There has long been a provision in immigration law designed to weed out applicants for citizenship who are likely to become dependent on the state — to become “public charges,” in officialese. The previous rule focused on whether immigrants made use of public cash assistance, including Temporary Assistance for Needy Families, or required subsidized long-term care. The new rule radically expands the list of programs that legal immigrants can be penalized for using to include food stamps, Medicaid and housing vouchers, among other things.
Yet the new strictures, set to go into effect Oct. 15, if lawsuits challenging them fail, are based on a false premise. They reflect an outdated assumption that native American workers ought to be, and largely are, self-sufficient (exceptional periods of hardship aside) and so immigrants should meet that standard, too. But reliance on public benefits has become a fact of life for a large swath of American workers, immigrants and nonimmigrants alike, because the past 40 years — thanks to global economic shifts, tax policies, technology, waning union power and the prioritization of corporate profit over wages — have remade American work.
The inadequacy of many working-class jobs today exposes the cruelty of the rule. If people who use food stamps count as public charges — as burdens on the economy — then lots of hard-working Americans, regardless of citizenship status, fall into that category.
A 2016 study by the Economic Policy Institute, for instance, found that, once the elderly are excluded, more than 70 percent of all public safety-net beneficiaries — including those who receive Medicaid, food stamps, housing aid and cash assistance — are working families or individuals, not unemployed people. Nearly half the recipients of such benefits work full time. A 2015 study, by researchers at the University of California at Berkeley’s Center for Labor Research and Education, found that the United States spends almost $153 billion every year on benefits for workers, most of them employed full time, and that the people who need government aid to survive include employees of large, profitable corporations such as McDonald’s, Walmart and Amazon (Jeff Bezos, the chief executive of Amazon, owns The Washington Post). The study found that about half of fast-food workers, child-care workers and home health aides relied on public benefits — as did a quarter of part-time college faculty members. In New Hampshire, Iowa, Texas, Oklahoma, Colorado, Hawaii, Utah and Nebraska, more than 60 percent of all public assistance went to working families, the study found.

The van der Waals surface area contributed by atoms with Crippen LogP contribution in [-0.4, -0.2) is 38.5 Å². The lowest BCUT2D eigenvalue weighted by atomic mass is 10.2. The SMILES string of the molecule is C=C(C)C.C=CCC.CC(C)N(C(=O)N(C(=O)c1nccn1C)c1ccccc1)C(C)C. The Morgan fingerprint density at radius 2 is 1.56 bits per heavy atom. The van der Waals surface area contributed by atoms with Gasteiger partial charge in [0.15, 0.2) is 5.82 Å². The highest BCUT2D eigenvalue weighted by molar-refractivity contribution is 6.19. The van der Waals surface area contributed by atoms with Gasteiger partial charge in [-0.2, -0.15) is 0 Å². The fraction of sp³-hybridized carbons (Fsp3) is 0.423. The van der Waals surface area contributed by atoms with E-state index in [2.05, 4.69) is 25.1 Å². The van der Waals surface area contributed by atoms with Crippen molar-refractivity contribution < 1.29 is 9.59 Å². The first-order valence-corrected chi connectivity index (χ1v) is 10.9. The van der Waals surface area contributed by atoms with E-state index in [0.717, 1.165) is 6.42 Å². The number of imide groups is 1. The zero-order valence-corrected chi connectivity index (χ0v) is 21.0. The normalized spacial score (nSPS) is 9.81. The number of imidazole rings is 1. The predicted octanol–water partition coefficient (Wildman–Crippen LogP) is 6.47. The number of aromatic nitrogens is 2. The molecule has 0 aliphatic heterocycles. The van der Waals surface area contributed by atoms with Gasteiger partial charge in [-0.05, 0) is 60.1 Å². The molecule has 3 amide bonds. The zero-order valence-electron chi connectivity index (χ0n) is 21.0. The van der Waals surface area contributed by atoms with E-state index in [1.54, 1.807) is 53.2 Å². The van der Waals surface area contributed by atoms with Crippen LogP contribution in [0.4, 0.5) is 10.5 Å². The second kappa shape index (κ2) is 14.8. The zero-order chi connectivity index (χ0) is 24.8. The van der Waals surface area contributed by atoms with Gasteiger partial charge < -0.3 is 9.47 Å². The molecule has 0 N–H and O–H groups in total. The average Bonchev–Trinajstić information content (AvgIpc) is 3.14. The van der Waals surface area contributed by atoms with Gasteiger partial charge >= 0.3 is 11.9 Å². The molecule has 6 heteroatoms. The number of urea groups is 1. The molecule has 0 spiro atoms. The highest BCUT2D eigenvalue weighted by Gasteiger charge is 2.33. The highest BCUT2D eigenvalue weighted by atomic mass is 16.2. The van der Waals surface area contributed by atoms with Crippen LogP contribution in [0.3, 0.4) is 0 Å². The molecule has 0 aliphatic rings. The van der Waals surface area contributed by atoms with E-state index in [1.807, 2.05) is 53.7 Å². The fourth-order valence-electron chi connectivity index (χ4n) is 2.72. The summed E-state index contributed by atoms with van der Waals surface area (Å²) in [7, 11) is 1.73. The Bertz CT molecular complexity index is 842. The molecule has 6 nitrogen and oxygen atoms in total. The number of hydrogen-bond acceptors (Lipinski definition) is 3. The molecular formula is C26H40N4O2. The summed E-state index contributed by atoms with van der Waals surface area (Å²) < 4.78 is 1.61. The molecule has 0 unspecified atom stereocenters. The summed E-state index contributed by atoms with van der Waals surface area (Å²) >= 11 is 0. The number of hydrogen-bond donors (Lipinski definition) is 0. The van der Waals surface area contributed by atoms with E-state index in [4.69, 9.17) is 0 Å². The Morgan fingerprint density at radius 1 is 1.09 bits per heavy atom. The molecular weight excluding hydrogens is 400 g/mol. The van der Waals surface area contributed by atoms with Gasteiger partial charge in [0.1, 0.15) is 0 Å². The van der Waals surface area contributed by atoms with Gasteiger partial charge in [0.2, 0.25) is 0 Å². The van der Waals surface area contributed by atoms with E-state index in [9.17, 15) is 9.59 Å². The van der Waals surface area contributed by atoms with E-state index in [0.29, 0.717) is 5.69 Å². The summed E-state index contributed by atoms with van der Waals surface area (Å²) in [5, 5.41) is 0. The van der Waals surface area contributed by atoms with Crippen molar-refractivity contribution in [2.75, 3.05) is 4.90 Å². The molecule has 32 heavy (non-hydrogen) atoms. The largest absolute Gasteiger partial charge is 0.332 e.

Tellingly, the Defense Department fought — successfully — to exempt active-duty military and reserve forces from the new public-charge rule. That could be because some service members are paid so poorly that, according to a report by the Government Accountability Office, about 23,000 each year rely on food stamps. (There are 24,000 noncitizens on active duty, representing less than 2 percent of the total force; the GAO did not break down food stamp use by citizenship status.)
More and more workers are turning to federal, state and local safety net programs for help because the economy has become stacked against them. Since 1979, productivity — the output of goods and services per hour worked — has increased about 70 percent, while wages, which from the 1940s to the mid-1970s rose in lockstep with productivity, grew barely 12 percent.